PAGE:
California launched its automatic-enrollment state-run individual retirement account program, CalSavers, Monday. The program follows the lead of Oregon and Illinois, states that have also launched state-run retirement programs. The voluntary program, chaired by State Treasurer Fiona Ma, will provide access to a retirement account offering from the state, made available to more than 7.5 million state residents who don’t have access to a workplace retirement plan, according to a press release.
Up to 300,000 employers in the state do not offer retirement savings programs, according to the Treasurer’s office, primarily because of the administrative responsibilities, fiduciary liability and additional costs that an employer might incur. “CalSavers addresses all three of these challenges head-on: it’s easy to facilitate, employers have no fiduciary liability and there are no fees for employers,” said Katie Selenski, executive director of the program. “We’ve designed this groundbreaking program to make the employer experience as seamless and simple as possible.”
The program will be administered by Ascensus, which was selected for the role back in August 2018. The firm administers the Oregon and Illinois programs, too. The BNY Mellon-Vestwell deal, announced late last year, was designed in part to compete with Ascensus in its administration of the state-run IRAs. BNY Mellon works with a number of state-level 529 and ABLE programs.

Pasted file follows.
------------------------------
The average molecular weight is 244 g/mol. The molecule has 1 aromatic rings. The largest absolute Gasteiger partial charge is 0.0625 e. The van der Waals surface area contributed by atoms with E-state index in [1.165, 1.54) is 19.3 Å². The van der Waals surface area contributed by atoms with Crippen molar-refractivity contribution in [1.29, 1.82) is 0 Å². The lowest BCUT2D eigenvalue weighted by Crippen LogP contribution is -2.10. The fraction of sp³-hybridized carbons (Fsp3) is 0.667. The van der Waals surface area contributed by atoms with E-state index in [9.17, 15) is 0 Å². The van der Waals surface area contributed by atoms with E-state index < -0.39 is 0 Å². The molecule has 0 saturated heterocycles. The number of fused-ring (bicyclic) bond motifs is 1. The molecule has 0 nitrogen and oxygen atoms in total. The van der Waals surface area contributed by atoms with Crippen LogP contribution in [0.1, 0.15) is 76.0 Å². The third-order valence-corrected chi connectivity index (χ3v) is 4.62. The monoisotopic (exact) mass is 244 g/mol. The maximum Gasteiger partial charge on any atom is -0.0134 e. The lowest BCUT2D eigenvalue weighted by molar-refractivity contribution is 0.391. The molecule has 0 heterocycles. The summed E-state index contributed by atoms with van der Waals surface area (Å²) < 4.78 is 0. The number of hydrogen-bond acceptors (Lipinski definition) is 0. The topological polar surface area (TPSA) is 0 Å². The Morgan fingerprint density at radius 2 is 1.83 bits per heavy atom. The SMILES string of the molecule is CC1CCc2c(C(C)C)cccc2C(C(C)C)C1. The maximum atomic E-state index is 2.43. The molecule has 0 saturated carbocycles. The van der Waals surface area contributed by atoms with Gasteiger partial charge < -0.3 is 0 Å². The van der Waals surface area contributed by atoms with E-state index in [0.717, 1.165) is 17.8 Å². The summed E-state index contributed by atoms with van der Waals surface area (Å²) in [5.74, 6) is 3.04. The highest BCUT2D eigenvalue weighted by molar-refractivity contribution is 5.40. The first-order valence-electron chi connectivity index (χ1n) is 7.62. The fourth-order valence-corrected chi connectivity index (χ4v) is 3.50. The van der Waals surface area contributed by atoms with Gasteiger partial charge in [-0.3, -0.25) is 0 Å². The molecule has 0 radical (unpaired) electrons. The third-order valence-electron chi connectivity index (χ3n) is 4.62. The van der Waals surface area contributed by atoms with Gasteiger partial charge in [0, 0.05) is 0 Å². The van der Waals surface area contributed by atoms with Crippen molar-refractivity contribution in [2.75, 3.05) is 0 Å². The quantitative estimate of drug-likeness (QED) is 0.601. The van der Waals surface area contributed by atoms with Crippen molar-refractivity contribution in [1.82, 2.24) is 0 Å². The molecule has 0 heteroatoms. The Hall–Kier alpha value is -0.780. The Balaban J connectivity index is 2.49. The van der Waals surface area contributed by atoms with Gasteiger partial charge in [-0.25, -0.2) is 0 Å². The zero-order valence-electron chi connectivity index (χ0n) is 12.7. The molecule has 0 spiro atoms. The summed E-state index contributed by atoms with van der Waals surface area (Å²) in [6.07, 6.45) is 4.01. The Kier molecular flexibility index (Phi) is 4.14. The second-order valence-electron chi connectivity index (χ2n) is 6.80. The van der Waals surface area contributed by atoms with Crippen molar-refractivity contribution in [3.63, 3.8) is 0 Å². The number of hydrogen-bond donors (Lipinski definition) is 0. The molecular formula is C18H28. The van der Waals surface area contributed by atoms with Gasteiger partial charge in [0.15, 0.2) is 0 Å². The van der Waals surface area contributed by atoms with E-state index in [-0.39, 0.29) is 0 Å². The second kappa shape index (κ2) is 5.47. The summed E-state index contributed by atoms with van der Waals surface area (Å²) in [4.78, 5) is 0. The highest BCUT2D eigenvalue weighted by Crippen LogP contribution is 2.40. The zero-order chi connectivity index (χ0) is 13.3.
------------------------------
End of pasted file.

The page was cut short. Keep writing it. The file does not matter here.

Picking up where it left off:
In November 2018 California began running a pilot program, which is now open to all state residents. The pilot saw an average savings rate of 4.93% per month across all full- and part-time workers. As of the close of the pilot, there were 1,647 total accounts.
By law, every California employer with five or more employees in the state, who doesn’t already offer an employer-sponsored retirement plan, will eventually have to begin offering a retirement savings program, according to the Treasurer, either through the private market or by facilitating employee access to CalSavers. Accounts will stay with employees, even if they change jobs, and self-employed and “gig” workers will be allowed to participate in the program, beginning in September of this year.
In addition to California, five other states have enacted legislation establishing state-run retirement plan programs, including Oregon, Illinois, Connecticut, Maryland and Massachusetts. Oregon was the first to introduce a state plan, beginning in 2017. Two bills calling for different types of plans were introduced in Virginia in January. Plans are also under dicussion in both New York City and the New York State Assembly.